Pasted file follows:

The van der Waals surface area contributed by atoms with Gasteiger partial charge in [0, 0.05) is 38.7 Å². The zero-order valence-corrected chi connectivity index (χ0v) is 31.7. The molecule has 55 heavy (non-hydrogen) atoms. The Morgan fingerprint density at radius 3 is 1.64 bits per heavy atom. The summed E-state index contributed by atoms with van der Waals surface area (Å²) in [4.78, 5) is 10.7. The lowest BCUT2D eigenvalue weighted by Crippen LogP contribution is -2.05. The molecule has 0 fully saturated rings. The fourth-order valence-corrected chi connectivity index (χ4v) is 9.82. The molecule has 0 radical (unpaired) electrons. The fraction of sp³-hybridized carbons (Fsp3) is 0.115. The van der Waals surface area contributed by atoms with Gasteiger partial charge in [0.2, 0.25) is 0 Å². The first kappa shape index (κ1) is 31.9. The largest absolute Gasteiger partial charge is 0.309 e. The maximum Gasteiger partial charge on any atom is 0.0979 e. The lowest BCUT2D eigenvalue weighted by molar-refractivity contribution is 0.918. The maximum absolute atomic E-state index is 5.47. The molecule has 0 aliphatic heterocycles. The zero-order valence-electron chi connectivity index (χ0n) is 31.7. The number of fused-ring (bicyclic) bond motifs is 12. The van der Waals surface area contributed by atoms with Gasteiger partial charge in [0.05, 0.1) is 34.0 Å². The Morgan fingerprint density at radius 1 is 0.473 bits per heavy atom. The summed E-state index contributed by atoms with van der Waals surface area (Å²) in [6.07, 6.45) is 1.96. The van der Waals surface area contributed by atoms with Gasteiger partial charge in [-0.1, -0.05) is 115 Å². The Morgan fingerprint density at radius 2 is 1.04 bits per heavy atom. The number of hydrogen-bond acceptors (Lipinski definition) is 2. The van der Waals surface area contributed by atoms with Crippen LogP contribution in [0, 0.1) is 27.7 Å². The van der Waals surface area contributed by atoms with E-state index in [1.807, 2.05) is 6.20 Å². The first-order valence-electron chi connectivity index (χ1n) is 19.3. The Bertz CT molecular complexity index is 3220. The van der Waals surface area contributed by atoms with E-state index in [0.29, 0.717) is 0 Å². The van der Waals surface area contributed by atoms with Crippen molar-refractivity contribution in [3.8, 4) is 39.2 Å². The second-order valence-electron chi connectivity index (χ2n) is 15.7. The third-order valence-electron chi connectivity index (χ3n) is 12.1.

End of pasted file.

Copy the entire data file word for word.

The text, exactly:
The van der Waals surface area contributed by atoms with Gasteiger partial charge in [0, 0.05) is 38.7 Å². The zero-order valence-corrected chi connectivity index (χ0v) is 31.7. The molecule has 55 heavy (non-hydrogen) atoms. The Morgan fingerprint density at radius 3 is 1.64 bits per heavy atom. The summed E-state index contributed by atoms with van der Waals surface area (Å²) in [4.78, 5) is 10.7. The lowest BCUT2D eigenvalue weighted by Crippen LogP contribution is -2.05. The molecule has 0 fully saturated rings. The fourth-order valence-corrected chi connectivity index (χ4v) is 9.82. The molecule has 0 radical (unpaired) electrons. The fraction of sp³-hybridized carbons (Fsp3) is 0.115. The van der Waals surface area contributed by atoms with Gasteiger partial charge in [0.2, 0.25) is 0 Å². The first kappa shape index (κ1) is 31.9. The largest absolute Gasteiger partial charge is 0.309 e. The maximum Gasteiger partial charge on any atom is 0.0979 e. The lowest BCUT2D eigenvalue weighted by molar-refractivity contribution is 0.918. The maximum absolute atomic E-state index is 5.47. The molecule has 0 aliphatic heterocycles. The zero-order valence-electron chi connectivity index (χ0n) is 31.7. The number of fused-ring (bicyclic) bond motifs is 12. The van der Waals surface area contributed by atoms with Gasteiger partial charge in [0.05, 0.1) is 34.0 Å². The Morgan fingerprint density at radius 1 is 0.473 bits per heavy atom. The summed E-state index contributed by atoms with van der Waals surface area (Å²) in [6.07, 6.45) is 1.96. The van der Waals surface area contributed by atoms with Gasteiger partial charge in [-0.1, -0.05) is 115 Å². The Morgan fingerprint density at radius 2 is 1.04 bits per heavy atom. The number of hydrogen-bond acceptors (Lipinski definition) is 2. The van der Waals surface area contributed by atoms with Crippen LogP contribution in [0, 0.1) is 27.7 Å². The van der Waals surface area contributed by atoms with E-state index in [1.807, 2.05) is 6.20 Å². The first-order valence-electron chi connectivity index (χ1n) is 19.3. The Bertz CT molecular complexity index is 3220. The van der Waals surface area contributed by atoms with E-state index in [0.29, 0.717) is 0 Å². The van der Waals surface area contributed by atoms with Crippen molar-refractivity contribution in [3.8, 4) is 39.2 Å². The second-order valence-electron chi connectivity index (χ2n) is 15.7. The third-order valence-electron chi connectivity index (χ3n) is 12.1.